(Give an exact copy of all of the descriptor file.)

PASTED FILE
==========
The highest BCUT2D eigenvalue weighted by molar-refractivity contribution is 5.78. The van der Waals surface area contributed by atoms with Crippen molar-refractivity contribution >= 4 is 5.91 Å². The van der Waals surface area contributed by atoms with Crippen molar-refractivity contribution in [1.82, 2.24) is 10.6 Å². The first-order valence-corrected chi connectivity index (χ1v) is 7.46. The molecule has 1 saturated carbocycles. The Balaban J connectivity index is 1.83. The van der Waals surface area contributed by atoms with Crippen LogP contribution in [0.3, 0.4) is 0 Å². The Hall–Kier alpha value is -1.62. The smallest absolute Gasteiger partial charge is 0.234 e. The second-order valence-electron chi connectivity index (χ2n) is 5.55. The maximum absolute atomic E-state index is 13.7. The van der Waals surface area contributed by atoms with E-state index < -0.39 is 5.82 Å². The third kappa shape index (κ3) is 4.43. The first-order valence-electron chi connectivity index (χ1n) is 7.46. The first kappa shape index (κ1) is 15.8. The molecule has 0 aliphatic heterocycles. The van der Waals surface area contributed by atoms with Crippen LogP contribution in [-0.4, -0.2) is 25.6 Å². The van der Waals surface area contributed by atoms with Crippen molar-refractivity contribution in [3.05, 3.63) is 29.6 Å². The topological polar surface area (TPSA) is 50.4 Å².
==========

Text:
The highest BCUT2D eigenvalue weighted by molar-refractivity contribution is 5.78. The van der Waals surface area contributed by atoms with Crippen molar-refractivity contribution >= 4 is 5.91 Å². The van der Waals surface area contributed by atoms with Crippen molar-refractivity contribution in [1.82, 2.24) is 10.6 Å². The first-order valence-corrected chi connectivity index (χ1v) is 7.46. The molecule has 1 saturated carbocycles. The Balaban J connectivity index is 1.83. The van der Waals surface area contributed by atoms with Crippen LogP contribution in [0.3, 0.4) is 0 Å². The Hall–Kier alpha value is -1.62. The smallest absolute Gasteiger partial charge is 0.234 e. The second-order valence-electron chi connectivity index (χ2n) is 5.55. The maximum absolute atomic E-state index is 13.7. The van der Waals surface area contributed by atoms with E-state index < -0.39 is 5.82 Å². The third kappa shape index (κ3) is 4.43. The first-order valence-electron chi connectivity index (χ1n) is 7.46. The first kappa shape index (κ1) is 15.8. The molecule has 0 aliphatic heterocycles. The van der Waals surface area contributed by atoms with Crippen LogP contribution in [-0.4, -0.2) is 25.6 Å². The van der Waals surface area contributed by atoms with Crippen molar-refractivity contribution in [3.05, 3.63) is 29.6 Å². The topological polar surface area (TPSA) is 50.4 Å².